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Five Things to Look For in a Music Manager

Why Most Musicians Fail to Break into the Industry

by Tom Hess

Looking to break into the music industry? Here is a surprising fact about the music business that you might not be aware of:

Each year, music companies receive countless demos, videos and other items from musicians who all possess exceptional musical talent. Many of these musicians have spent years developing their musical skills to the highest level and are hoping that they will 'catch a break' when a music company likes their style and offers them a contract or a record deal. That said, the overwhelming majority of musicians will never hear back from the companies they attempt to make contact with. In fact, most of the materials sent to music companies are not even opened! They are quickly glanced over and most of the time are thrown directly into the trash without a single hesitation. Musicians are left scratching their heads, wondering why their plans for breaking into the music industry seem to go nowhere despite their musical talent. You don't want to end up like this...

In contrast to the musicians who don't make it in music, there are thousands of musicians who DO succeed in the music business and build fulfilling (and highly profitable) music careers. In fact, it is 'not that hard' to make a good living in music. However, most people fail in their quest to become professional musicians and break into the music industry because they follow some 'easy to believe' conventional approaches when trying to start their careers. Here is the top 5 list of these 'common sense' tactics that will destroy your chances of building a career in the music industry:

1. Following The Advice Of People Who Are NOT Successful Professional Musicians

Throughout your efforts to break into the music industry, you likely have received lots of advice about building a music career from people in your life. Whether it is your friends, family, peers or any amateur musicians you know, almost all people will gladly give you their unsolicited advice about the music industry. In most cases, these people will have good intentions for you, however unless they have achieved great success in the music industry, their advice is highly likely to cause great harm to your music career, if followed.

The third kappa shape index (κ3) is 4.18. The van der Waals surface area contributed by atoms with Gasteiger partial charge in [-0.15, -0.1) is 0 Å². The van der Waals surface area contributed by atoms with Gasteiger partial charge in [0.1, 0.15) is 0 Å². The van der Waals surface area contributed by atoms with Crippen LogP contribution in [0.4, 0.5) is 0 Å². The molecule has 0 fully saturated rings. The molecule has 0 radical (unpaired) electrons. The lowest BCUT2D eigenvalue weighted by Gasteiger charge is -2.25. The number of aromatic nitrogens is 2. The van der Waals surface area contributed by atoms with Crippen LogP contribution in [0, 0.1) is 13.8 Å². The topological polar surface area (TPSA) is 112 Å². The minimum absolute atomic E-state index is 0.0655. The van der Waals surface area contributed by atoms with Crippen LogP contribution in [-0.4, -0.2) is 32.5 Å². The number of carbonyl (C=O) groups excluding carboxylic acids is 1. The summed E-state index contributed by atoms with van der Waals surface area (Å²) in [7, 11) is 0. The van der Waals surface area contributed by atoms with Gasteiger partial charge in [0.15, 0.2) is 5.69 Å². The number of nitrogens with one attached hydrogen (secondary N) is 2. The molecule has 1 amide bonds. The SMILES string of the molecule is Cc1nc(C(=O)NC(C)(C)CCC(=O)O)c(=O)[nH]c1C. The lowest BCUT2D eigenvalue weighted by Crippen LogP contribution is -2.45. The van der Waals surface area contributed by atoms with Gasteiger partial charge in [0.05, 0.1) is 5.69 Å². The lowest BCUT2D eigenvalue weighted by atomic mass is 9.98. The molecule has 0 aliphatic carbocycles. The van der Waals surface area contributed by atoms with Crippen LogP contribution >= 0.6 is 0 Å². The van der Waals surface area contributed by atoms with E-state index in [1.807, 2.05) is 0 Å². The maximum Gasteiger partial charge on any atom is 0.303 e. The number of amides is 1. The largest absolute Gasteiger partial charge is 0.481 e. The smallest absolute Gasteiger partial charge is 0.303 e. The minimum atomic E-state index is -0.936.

Think of it like this: Attempting to build a music career from the advice of people who have never done anything in the music business is like training to become an Olympic athlete with a coach who knows nothing about the Olympics (but has seen them on T.V.) or asking your doctor for legal advice. Would you do either of these things? Of course not - it makes no sense. Furthermore, it is especially dangerous to listen to musicians who 'tried' to make it in music, but failed. These people really have no authority to talk to you about 'success' in the music business - they can only help you 'to fail' like they did.

Musicians who achieve great success in the music industry do not simply accept the 'amateur' advice of the people they know. Instead, they find a mentor who has already accomplished a very high level of success in the music industry and train with such a mentor to learn exactly how to accomplish their music career goals in as little time as possible.

2. Working At A 'Safe And Secure' Job While Doing Music On The Side

Most musicians are told (usually by 'well-meaning' friends and family) that they must work at a secure job while doing music 'on the side' before they can even think about building a successful career in the music industry. Only after they've spent years working some other non-music related job can they consider trying to put together a music career. As someone who has trained many musicians to build successful careers in the music industry, I have come across this line of thinking countless times. In nearly all cases, the musicians who followed this advice got stuck working at an unfulfilling job all the way until retirement. There was rarely enough time or energy left over to actually work on music. Few things cause more regret than watching your life go by but never pursuing your true passions. Fact is, the more time you spend working in a different field, the less time (and energy) you can invest into becoming a professional musician.


To break into the music industry and succeed for the long term, you must make 'music career' your number one priority and consistently plan everything you do around your highest goals. If you are unable to work on music each week because your current job does not leave you with much free time, then you have a problem. However, you CAN overcome this. The best solution is to create a safe and secure 'backup plan' that allows you to gradually 'phase out' your day job while 'phasing in' your music career. More importantly, your 'backup plan' needs to be secure in and of itself so that it can support you financially no matter what happens.

3. Hoping That A Music Degree Will Make You More Successful In The Music Industry